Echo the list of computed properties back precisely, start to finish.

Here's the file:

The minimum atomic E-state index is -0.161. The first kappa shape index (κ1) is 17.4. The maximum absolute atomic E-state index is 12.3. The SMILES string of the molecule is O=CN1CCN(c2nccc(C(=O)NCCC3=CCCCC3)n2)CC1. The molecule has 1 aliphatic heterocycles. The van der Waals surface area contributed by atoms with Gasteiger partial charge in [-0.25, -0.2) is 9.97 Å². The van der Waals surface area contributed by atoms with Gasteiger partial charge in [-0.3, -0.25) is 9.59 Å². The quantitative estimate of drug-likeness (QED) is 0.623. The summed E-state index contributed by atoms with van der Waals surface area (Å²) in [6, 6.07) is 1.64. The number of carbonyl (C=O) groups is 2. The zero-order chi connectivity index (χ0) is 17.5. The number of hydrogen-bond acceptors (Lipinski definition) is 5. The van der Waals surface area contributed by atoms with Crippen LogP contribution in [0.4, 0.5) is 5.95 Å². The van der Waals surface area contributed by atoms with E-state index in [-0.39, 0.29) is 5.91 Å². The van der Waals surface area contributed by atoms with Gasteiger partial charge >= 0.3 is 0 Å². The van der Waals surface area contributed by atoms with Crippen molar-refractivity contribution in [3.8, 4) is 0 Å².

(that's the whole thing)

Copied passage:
The minimum atomic E-state index is -0.161. The first kappa shape index (κ1) is 17.4. The maximum absolute atomic E-state index is 12.3. The SMILES string of the molecule is O=CN1CCN(c2nccc(C(=O)NCCC3=CCCCC3)n2)CC1. The molecule has 1 aliphatic heterocycles. The van der Waals surface area contributed by atoms with Gasteiger partial charge in [-0.25, -0.2) is 9.97 Å². The van der Waals surface area contributed by atoms with Gasteiger partial charge in [-0.3, -0.25) is 9.59 Å². The quantitative estimate of drug-likeness (QED) is 0.623. The summed E-state index contributed by atoms with van der Waals surface area (Å²) in [6, 6.07) is 1.64. The number of carbonyl (C=O) groups is 2. The zero-order chi connectivity index (χ0) is 17.5. The number of hydrogen-bond acceptors (Lipinski definition) is 5. The van der Waals surface area contributed by atoms with Crippen LogP contribution in [0.4, 0.5) is 5.95 Å². The van der Waals surface area contributed by atoms with E-state index in [-0.39, 0.29) is 5.91 Å². The van der Waals surface area contributed by atoms with Gasteiger partial charge >= 0.3 is 0 Å². The van der Waals surface area contributed by atoms with Crippen molar-refractivity contribution in [3.8, 4) is 0 Å².